When you're quitting school and pack your bags to move to a scene that is happening, you must be pretty dedicated. Australian Matt Fairbairn made the move to Europe because he wanted to ride vert with more people and wanted to visit more events with his bike. We sat down with Matt and found out what makes him tick.
FATBMX: All the regular stuff please Matt?
Matt Fairbairn: I'm 29 years old and I'm from Newcastle, Australia. I've been riding for 18 years, a long time, a lot of that was racing. My sponsors are Volume, Demolition, Armour-dillo, Etnies and SpinLikeHell.
You're over here in Europe for a while now, how does that work out with your sponsors?
Matt Fairbairn: They're still taking care of me. Obviously it's pretty hard for them to send me over to the UK but they're doing their best for me. They're all pretty stoked because I'm getting coverage for them and everything.
What's your plan for this summer?
Matt Fairbairn: My summer is pretty full at the moment. I got quite a load of demos happening in the UK. I'm doing every event that I can. I've got pretty much every weekend full which is great. If I was back home right now, I wouldn't be doing anything. I've got the Urban Games event, Soulbowl, I'm really looking forward to that, there's so much happening this summer, it should be good.
Why did you make the move to leave Australia?
Matt Fairbairn: Back home it's just me and Tim Woods riding vert so it's kind of hard for me to push myself over there. Also, if I want to make money, that's not the reason why I do it, but, if I want to live off riding it's so hard for me being in Australia because there is just so much more happening in Europe and the US. I do one or two demos in Australia and one competition and that's it. It makes more sense for me to be over here and also a big reason is that my girlfriend is from England.
You basically quit school to become a full BMX pro?
Matt Fairbairn: I was studying to be an electrical engineer so I was working full time as well as studying part time so I was getting pretty busy. In 2002 I got offered a few demos and thought this is what I've always dreamed of so I took the chance to give it a year or so to see how it goes and now it has been three years and things are going well. Last year was kind of tough to start with. I broke my foot and broke up with my fiancÃ©e at the time so it was a pretty tough time for me. Then I did some demos in Thailand, met my current girlfriend there, she was on holidays in Thailand so my year totally changed from being at a low point. My riding improved so much from being over in Europe for those months doing competitions and demos all the time.
Why did you choose Europe over America?
Matt Fairbairn: It was my dream to go to the USA growing up reading all the American magazines thinking, oh that's where it's at, that's where I want to go! I did that in 2003 and I didn't really like it. I think Europe is a much nicer place, I like the people here, there's more culture and it's a nicer place to visit with all the old buildings and the history. I just didn't like America and I'd much rather be here. I like the way the competitions are run over here as well. It's more laid back and a lot more fun.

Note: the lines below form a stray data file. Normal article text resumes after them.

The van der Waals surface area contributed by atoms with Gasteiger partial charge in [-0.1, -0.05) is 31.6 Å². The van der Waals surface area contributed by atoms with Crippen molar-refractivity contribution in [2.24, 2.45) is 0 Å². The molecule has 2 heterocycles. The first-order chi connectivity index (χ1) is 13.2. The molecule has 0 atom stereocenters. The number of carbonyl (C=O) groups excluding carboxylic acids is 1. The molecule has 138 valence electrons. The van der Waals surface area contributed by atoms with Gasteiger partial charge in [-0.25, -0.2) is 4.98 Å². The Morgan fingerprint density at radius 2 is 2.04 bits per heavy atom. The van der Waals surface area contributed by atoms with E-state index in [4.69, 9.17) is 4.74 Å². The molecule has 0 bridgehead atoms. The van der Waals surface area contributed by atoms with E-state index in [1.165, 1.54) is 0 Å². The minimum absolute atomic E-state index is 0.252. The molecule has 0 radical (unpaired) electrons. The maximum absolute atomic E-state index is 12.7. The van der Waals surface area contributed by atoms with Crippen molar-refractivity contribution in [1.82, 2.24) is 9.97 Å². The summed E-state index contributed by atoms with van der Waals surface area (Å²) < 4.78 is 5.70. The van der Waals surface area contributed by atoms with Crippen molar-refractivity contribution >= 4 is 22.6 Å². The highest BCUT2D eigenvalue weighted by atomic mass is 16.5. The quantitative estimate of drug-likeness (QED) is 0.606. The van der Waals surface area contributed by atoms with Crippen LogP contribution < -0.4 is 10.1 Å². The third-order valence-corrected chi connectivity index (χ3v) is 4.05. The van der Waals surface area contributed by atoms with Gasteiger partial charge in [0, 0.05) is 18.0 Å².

How did it make you feel when you won "Rider of the Day" award at the Verthaus jam in Germany?
Matt Fairbairn: I was stoked, I couldn't believe it. As you know there was a lot of good riding going on there. It was good that it was voted by the riders as well. It meant a lot to me. But also I guess that was not what that jam was all about. It was one of the better weekends. It was 10 vert guys who all wanted to ride vert and everyone was going off. Not because it was a contest but we were all feeding off of each other. I had such a good time.
With Simon Tabron's halfpipe jam and Peter Geys' vert jam going on, do you think that vert is coming back?
Matt Fairbairn: I think that it may come back. With these jams people can ride together and have a good time. It's not like the X-Games where people are trying to kill themselves. I think vert may come back but it will never reach the level of street riding because it's a lot easier to start riding street. It takes a lot of time to get good on vert and most people don't realize that. It will take a year or two to get 6 foot on vert and riders get on a halfpipe and expect to go that high after a few days and it doesn't happen. But also with the push of possibly going into the Olympics I don't know how that would work out. That could be a good thing to get a few more facilities and get more riders into it.
What advise could you give the riders out there who want to get into vert?
Matt Fairbairn: I want more people to ride with, that's for sure. As a vert rider it's hard to find people to ride with. It's becoming the 30+ class isn't it? There's very few riders coming up right now, I can't think of anyone. I guess Koji, but he sort of is already established now isn't he? Just try it. It takes a lot of time to get into it but it's well worth it. It's the best feeling to go as high as you can and carving all over the ramp.
And you get to do demos and contests all over the world?
Matt Fairbairn: Exactly! I've gotten to travel the world just because I'm doing what I love to do.
Okay Matt, thanks a lot and we'll see you around this summer.
Pics and interview by BdJ/EBC